Through loudspeakers, officers called on people again and again “to refrain from any conduct that could be construed as a demonstration”. Besides the well-armed police units, police photographic and film crews recorded any group of people that looked even vaguely like “activists”.
On Thursday, a march was planned from the central rail station with the slogan “Take the square!” The plan was to take over the city centre and organise musical and informative presentations at central locations. Songwriters like Konstantin Wecker as well as other musicians announced their participation.
These concerts, like the “rave” (dance demo) at Hauptwache in the downtown area Wednesday night, were banned outright. Konstantin Wecker told the press: “I feel quite upset about this monstrosity of banning all the events. Apparently it is really true that, when it comes to preserving the financial markets, all constitutional niceties can be dropped.”
Access roads into the financial district were closed off with barriers where armed police with helmets and shin guards were posted who prevented anyone passing through. Residents were only allowed to access their apartments only when they showed their identity cards.
Pedestrians and cyclists who were stopped on their way through the city and forced to turn back reacted with surprise and indignation. “What, is the whole city being cordoned off?” one angry cyclist called out. “It’s like a civil war.” Another man added, “It seems to me to be a police training exercise; they probably have a free hand for four days, and it’s even been sanctioned by the Supreme Court.”
A woman became increasingly angry and began to berate the police: “Shame on you! Why are you doing this! Anyone who isn’t already angry will be so now.” After some reflection, she added, “And they point their finger at Syria, Iran and Africa. But it is no different here at home, as you can see.”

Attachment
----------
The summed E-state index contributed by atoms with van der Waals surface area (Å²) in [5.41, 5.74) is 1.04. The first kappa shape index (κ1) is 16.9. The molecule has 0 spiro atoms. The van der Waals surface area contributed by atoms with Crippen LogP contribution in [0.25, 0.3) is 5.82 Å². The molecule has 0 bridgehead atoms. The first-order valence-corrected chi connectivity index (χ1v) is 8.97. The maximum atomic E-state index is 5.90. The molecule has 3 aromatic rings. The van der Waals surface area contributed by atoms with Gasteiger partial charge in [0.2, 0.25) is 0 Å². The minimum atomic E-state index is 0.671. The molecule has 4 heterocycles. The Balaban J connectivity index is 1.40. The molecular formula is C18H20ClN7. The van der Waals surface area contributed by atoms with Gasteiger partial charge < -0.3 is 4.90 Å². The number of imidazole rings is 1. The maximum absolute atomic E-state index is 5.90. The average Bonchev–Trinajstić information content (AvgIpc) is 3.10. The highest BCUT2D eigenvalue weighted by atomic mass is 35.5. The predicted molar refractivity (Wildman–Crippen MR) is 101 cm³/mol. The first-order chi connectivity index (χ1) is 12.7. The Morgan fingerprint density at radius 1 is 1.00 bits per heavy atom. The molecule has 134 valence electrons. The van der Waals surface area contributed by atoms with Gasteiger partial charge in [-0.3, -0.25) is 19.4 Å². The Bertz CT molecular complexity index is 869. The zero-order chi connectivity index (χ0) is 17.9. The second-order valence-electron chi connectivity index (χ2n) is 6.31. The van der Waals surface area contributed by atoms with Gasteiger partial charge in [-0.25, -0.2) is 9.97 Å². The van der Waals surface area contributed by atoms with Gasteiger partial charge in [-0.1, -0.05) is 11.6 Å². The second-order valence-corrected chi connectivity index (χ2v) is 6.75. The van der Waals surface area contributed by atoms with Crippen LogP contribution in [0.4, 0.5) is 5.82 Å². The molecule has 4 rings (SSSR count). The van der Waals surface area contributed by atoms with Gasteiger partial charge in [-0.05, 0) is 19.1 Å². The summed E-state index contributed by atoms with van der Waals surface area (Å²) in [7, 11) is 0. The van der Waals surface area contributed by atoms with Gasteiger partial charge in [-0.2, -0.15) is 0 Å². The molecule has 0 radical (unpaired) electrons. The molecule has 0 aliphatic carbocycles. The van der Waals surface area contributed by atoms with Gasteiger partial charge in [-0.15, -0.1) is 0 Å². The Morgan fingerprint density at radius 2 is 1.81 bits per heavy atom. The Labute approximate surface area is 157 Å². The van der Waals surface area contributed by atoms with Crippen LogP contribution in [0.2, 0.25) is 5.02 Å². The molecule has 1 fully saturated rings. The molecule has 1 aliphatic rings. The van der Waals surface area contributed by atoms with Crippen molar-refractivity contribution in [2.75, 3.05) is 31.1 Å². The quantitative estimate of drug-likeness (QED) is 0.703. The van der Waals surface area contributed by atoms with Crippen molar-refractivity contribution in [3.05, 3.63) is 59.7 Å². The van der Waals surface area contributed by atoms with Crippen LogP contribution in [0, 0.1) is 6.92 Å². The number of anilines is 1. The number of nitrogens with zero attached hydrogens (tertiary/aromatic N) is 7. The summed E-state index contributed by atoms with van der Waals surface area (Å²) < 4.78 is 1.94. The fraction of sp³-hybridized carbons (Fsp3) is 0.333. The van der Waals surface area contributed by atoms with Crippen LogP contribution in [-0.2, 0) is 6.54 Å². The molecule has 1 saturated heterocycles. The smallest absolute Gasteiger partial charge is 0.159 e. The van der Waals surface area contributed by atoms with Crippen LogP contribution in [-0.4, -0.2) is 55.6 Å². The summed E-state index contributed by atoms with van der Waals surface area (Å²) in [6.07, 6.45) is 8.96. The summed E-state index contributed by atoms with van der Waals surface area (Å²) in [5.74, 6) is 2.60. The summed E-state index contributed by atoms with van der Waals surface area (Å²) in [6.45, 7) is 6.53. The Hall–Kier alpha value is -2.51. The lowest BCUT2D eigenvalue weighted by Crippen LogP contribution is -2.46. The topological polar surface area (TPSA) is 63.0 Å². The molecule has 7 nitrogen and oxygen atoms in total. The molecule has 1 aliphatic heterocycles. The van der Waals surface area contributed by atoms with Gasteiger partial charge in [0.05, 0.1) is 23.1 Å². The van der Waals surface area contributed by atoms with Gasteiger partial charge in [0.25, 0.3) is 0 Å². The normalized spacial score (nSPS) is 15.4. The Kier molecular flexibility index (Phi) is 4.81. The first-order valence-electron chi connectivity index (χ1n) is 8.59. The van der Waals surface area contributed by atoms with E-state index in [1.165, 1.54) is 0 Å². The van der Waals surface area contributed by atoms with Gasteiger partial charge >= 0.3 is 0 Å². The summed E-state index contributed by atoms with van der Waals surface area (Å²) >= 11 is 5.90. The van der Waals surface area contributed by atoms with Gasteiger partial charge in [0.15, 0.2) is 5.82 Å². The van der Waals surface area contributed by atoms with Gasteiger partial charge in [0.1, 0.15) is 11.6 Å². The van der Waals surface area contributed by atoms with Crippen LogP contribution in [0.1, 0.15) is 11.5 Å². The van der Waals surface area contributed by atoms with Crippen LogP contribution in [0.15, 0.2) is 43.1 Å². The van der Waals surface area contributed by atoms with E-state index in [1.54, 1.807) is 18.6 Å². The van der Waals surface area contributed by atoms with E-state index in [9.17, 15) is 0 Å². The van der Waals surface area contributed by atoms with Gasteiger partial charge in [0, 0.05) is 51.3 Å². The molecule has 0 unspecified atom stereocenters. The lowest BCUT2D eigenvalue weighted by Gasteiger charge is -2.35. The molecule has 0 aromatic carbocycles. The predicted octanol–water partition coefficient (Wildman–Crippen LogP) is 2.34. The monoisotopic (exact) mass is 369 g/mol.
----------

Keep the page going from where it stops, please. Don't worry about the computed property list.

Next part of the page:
On Friday, the behaviour of the police became more aggressive, and they were deployed in many parts of the city. Small and large groups of protesters who tried to exercise their right to free speech were surrounded by police and held for hours; many of them were arrested.
By Friday afternoon, according to official figures, about 400 demonstrators had been arrested and transported to detention centres as far away as Wiesbaden and Giessen.
Early in the morning, before the union headquarters in Frankfurt, several protesters were violently thrown to the ground by police, then made to stand against the wall and searched before being taken away.
Around noon, some 200 demonstrators blockaded a central square in the city and held a rally under the slogan, “Bank robbery rather than land grabbing”. Speakers condemned speculation in food commodities, such as by Deutsche Bank and the Allianz insurance company, who make profits from this trade, plunging the poor into famine in many countries around the world. One banner read: “Deutsche Bank makes you hungry.”
Although this demonstration was completely peaceful, like all the others, the participants were surrounded by police for hours.
The ever-present police units deployed in endless columns of vehicles and implemented widespread street closures and checkpoints, especially in the inner city, making progress extremely difficult.
Even the Frankfurt Messe (trade fair site) was severely affected. Since the police had set up their headquarters at the Frankfurt Messe, all trucks and vans delivering materials were thoroughly searched, especially if they were driven by young workers who looked in any way similar to the many protesters. This hindered preparations for the next trade fair.
Any unbiased observer would have to come to the conclusion that this massive assault on democratic rights was not to prevent violence but to suppress any protest against the financial oligarchy and the EU’s austerity policies throughout Europe.